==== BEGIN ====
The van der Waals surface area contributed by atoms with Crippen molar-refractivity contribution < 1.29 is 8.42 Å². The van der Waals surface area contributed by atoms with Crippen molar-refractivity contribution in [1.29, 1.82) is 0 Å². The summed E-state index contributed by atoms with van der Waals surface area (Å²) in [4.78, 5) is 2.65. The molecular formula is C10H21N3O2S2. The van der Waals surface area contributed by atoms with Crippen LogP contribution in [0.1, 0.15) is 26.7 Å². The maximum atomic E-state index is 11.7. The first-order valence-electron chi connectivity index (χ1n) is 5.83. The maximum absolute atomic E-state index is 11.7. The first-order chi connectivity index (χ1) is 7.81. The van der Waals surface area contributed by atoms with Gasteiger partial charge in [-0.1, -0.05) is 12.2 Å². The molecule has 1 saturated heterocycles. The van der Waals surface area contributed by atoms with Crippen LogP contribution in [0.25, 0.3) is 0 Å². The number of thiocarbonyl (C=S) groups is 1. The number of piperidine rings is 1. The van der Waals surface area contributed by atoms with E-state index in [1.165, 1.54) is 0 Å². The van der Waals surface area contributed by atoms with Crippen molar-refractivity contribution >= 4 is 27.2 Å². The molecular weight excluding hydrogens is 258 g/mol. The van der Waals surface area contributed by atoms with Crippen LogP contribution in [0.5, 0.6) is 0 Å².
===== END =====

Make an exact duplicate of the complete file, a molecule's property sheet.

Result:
The van der Waals surface area contributed by atoms with Crippen molar-refractivity contribution < 1.29 is 8.42 Å². The van der Waals surface area contributed by atoms with Crippen molar-refractivity contribution in [1.29, 1.82) is 0 Å². The summed E-state index contributed by atoms with van der Waals surface area (Å²) in [4.78, 5) is 2.65. The molecular formula is C10H21N3O2S2. The van der Waals surface area contributed by atoms with Crippen LogP contribution in [0.1, 0.15) is 26.7 Å². The maximum atomic E-state index is 11.7. The first-order valence-electron chi connectivity index (χ1n) is 5.83. The maximum absolute atomic E-state index is 11.7. The first-order chi connectivity index (χ1) is 7.81. The van der Waals surface area contributed by atoms with Gasteiger partial charge in [-0.1, -0.05) is 12.2 Å². The molecule has 1 saturated heterocycles. The van der Waals surface area contributed by atoms with Crippen LogP contribution in [0.25, 0.3) is 0 Å². The number of thiocarbonyl (C=S) groups is 1. The number of piperidine rings is 1. The van der Waals surface area contributed by atoms with E-state index in [1.165, 1.54) is 0 Å². The van der Waals surface area contributed by atoms with Crippen molar-refractivity contribution >= 4 is 27.2 Å². The molecular weight excluding hydrogens is 258 g/mol. The van der Waals surface area contributed by atoms with Crippen LogP contribution in [0.5, 0.6) is 0 Å².